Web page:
Charles Gore, Executive Director of the Medicines Patent Pool, Geneva

This time last year, global agencies, including the World Health Organization (WHO), Elizabeth Glaser Pediatric AIDS Foundation and UNAIDS, joined key stakeholders for a High-Level Dialogue on Scaling Up Early Diagnosis and Treatment of Children and Adolescents, convened by the Vatican. The meeting discussed reducing mortality among children living with HIV and, through the resulting action plan, committed to prioritising the development of child-friendly formulations of antiretroviral drugs (ARVs).

The Medicines Patent Pool (MPP) will be participating in the follow-up meeting – also at the Vatican – on 5-6 December 2019. HIV in children remains one of the world’s urgent public health crises. Latest data show that there are an unacceptable 1.8 million children under the age of 15 years of age living with HIV. Three hundred children die of the virus every day.[1] Although approximately 936,000 children were on antiretroviral therapy in 2017, there were still 180,000 new infections in the same year, despite the success of prevention of mother to child transmission programmes.[2] But this is not just a disease of numbers. Each statistic represents personal stories of the impact on families and their communities – and a devastating waste of life.

Treatment options for HIV-positive children are insufficient. More investment and efforts to develop effective child-friendly versions are needed. Current versions are difficult to administer, especially in younger children, and can have toxic side effects, seriously undermining treatment initiation and attempts to suppress the virus. Better paediatric formulations would save hundreds of lives every day. And yet…the world lags behind in developing them.

The action plan from the meeting in Rome acknowledges this reality and states “an improved first-line therapy for children under three years of age would be safe, easy to administer, well-tolerated and palatable, heat-stable, readily dispersible, and dosed once daily or less.”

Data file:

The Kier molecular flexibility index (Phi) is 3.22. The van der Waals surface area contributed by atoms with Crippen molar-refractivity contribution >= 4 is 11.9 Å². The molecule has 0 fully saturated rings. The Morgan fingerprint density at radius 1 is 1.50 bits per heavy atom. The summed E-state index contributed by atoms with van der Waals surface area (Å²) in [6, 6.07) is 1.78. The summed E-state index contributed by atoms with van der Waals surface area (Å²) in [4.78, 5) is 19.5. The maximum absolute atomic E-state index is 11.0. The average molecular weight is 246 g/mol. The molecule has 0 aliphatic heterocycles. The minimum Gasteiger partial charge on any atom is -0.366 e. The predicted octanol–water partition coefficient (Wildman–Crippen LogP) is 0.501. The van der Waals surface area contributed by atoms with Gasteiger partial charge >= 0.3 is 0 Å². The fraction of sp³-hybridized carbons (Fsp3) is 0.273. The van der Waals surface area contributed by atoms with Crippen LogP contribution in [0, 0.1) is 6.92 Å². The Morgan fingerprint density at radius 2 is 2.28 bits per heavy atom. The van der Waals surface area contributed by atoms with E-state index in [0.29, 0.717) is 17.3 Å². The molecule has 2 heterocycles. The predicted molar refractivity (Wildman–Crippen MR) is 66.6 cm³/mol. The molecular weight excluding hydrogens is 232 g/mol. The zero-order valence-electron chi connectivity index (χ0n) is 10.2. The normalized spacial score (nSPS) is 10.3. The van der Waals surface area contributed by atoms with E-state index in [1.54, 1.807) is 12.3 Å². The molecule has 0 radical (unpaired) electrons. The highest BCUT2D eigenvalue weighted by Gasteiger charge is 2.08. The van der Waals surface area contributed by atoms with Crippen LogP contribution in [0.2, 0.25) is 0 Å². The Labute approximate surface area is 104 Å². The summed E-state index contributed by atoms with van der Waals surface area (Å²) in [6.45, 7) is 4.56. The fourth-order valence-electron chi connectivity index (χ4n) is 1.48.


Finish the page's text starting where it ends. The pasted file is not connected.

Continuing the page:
In that same plan, the MPP committed to continue facilitating access to the best available medicines for children through intellectual property and knowledge sharing, and through its work with the pharmaceutical industry and public health stakeholders. In the short-term, this commitment translates in our work with licensees to deliver paediatric formulations identified by WHO. To date, we have licensed 13 ARVs, four of them for children. In the longer-term, the MPP will continue reaching the necessary agreements to ensure newer priority products are made available as quickly as possible.

In 2019, new paediatric formulations from the pharmaceutical industry, some of them developed by MPP sub-licensees, will be submitted for regulatory approval or will be entering the market. For example, new formulations of lopinavir/ritonavir, including a ‘four in one’ combination with abacavir and lamivudine; the fixed dose combination composed of abacavir/lamivudine/efavirenz; and the first dispersible tablets of dolutegravir. These products should contribute to better implementation of the WHO treatment guidelines, simplifying the regimens in some cases or providing formulations that are better adapted for children.

However, new products mean new challenges regarding how the transition to updated treatments is made. For example, how to ensure that countries adapt their treatment guidelines; that treatment providers become familiar with the new therapies and are trained in dispensing them; that parents and families support the transition; and that HIV programmes are able to absorb and deliver the changes. Traditional barriers to access in low- and middle-income countries (LMICs) must also be factored in: chronic poverty, weak healthcare infrastructure, stigma and discrimination.

On 5-6 December, I will be joining a follow-up meeting convened once more by the Vatican where our partners will be addressing why children continue to be an after-thought in the HIV response and to follow through on the commitments made last year. This meeting is a critical opportunity to prioritise children in an accelerated HIV response. It’s an opportunity that must not be missed.

[1] World Health Organization